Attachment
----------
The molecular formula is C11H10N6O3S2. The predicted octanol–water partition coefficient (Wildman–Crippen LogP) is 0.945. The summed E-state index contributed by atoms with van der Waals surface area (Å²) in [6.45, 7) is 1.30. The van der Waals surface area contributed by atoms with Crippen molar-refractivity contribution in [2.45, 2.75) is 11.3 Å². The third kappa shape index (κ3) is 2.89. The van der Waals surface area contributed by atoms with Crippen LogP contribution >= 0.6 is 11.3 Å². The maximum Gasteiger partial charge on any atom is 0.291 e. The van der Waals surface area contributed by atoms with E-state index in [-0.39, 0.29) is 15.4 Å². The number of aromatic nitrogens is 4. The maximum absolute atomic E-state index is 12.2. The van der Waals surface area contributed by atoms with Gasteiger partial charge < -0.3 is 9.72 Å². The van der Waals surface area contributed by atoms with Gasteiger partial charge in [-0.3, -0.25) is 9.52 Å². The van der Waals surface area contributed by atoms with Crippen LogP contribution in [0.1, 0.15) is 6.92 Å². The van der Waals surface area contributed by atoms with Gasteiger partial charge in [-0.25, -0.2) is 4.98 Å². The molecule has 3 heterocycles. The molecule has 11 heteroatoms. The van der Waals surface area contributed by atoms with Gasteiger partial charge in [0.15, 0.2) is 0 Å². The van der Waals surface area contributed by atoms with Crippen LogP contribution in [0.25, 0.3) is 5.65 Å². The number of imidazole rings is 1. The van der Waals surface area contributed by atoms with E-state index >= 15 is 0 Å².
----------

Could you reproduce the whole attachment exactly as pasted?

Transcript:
The molecular formula is C11H10N6O3S2. The predicted octanol–water partition coefficient (Wildman–Crippen LogP) is 0.945. The summed E-state index contributed by atoms with van der Waals surface area (Å²) in [6.45, 7) is 1.30. The van der Waals surface area contributed by atoms with Crippen molar-refractivity contribution in [2.45, 2.75) is 11.3 Å². The third kappa shape index (κ3) is 2.89. The van der Waals surface area contributed by atoms with Crippen LogP contribution >= 0.6 is 11.3 Å². The maximum Gasteiger partial charge on any atom is 0.291 e. The van der Waals surface area contributed by atoms with E-state index in [-0.39, 0.29) is 15.4 Å². The number of aromatic nitrogens is 4. The maximum absolute atomic E-state index is 12.2. The van der Waals surface area contributed by atoms with Gasteiger partial charge < -0.3 is 9.72 Å². The van der Waals surface area contributed by atoms with Gasteiger partial charge in [-0.3, -0.25) is 9.52 Å². The van der Waals surface area contributed by atoms with Crippen LogP contribution in [0.1, 0.15) is 6.92 Å². The van der Waals surface area contributed by atoms with Gasteiger partial charge in [-0.25, -0.2) is 4.98 Å². The molecule has 3 heterocycles. The molecule has 11 heteroatoms. The van der Waals surface area contributed by atoms with Gasteiger partial charge in [0.15, 0.2) is 0 Å². The van der Waals surface area contributed by atoms with Crippen LogP contribution in [0.25, 0.3) is 5.65 Å². The number of imidazole rings is 1. The van der Waals surface area contributed by atoms with E-state index >= 15 is 0 Å².